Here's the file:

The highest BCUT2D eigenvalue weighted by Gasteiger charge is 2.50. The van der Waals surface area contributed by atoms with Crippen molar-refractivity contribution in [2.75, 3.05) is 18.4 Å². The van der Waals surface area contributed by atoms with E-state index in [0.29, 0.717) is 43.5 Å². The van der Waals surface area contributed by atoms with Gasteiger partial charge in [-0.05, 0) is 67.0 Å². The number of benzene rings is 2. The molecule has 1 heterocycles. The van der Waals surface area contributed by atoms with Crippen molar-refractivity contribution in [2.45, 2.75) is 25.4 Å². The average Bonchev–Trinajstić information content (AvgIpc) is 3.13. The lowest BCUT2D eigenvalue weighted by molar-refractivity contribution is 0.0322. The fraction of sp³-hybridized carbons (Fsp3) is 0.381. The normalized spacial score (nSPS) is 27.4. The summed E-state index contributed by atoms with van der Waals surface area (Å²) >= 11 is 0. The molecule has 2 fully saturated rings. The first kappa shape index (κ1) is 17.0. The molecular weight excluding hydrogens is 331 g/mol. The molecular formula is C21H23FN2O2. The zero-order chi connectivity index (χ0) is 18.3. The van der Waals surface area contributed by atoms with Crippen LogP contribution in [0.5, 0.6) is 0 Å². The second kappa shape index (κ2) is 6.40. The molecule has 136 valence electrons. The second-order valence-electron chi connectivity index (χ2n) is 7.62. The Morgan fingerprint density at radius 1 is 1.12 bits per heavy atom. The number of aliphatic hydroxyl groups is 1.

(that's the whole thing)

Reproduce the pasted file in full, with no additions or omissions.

The highest BCUT2D eigenvalue weighted by Gasteiger charge is 2.50. The van der Waals surface area contributed by atoms with Crippen molar-refractivity contribution in [2.75, 3.05) is 18.4 Å². The van der Waals surface area contributed by atoms with E-state index in [0.29, 0.717) is 43.5 Å². The van der Waals surface area contributed by atoms with Gasteiger partial charge in [-0.05, 0) is 67.0 Å². The number of benzene rings is 2. The molecule has 1 heterocycles. The van der Waals surface area contributed by atoms with Crippen molar-refractivity contribution in [2.45, 2.75) is 25.4 Å². The average Bonchev–Trinajstić information content (AvgIpc) is 3.13. The lowest BCUT2D eigenvalue weighted by molar-refractivity contribution is 0.0322. The fraction of sp³-hybridized carbons (Fsp3) is 0.381. The normalized spacial score (nSPS) is 27.4. The summed E-state index contributed by atoms with van der Waals surface area (Å²) >= 11 is 0. The molecule has 2 fully saturated rings. The first kappa shape index (κ1) is 17.0. The molecular weight excluding hydrogens is 331 g/mol. The molecular formula is C21H23FN2O2. The zero-order chi connectivity index (χ0) is 18.3. The van der Waals surface area contributed by atoms with Crippen LogP contribution in [0.5, 0.6) is 0 Å². The second kappa shape index (κ2) is 6.40. The molecule has 136 valence electrons. The second-order valence-electron chi connectivity index (χ2n) is 7.62. The Morgan fingerprint density at radius 1 is 1.12 bits per heavy atom. The number of aliphatic hydroxyl groups is 1.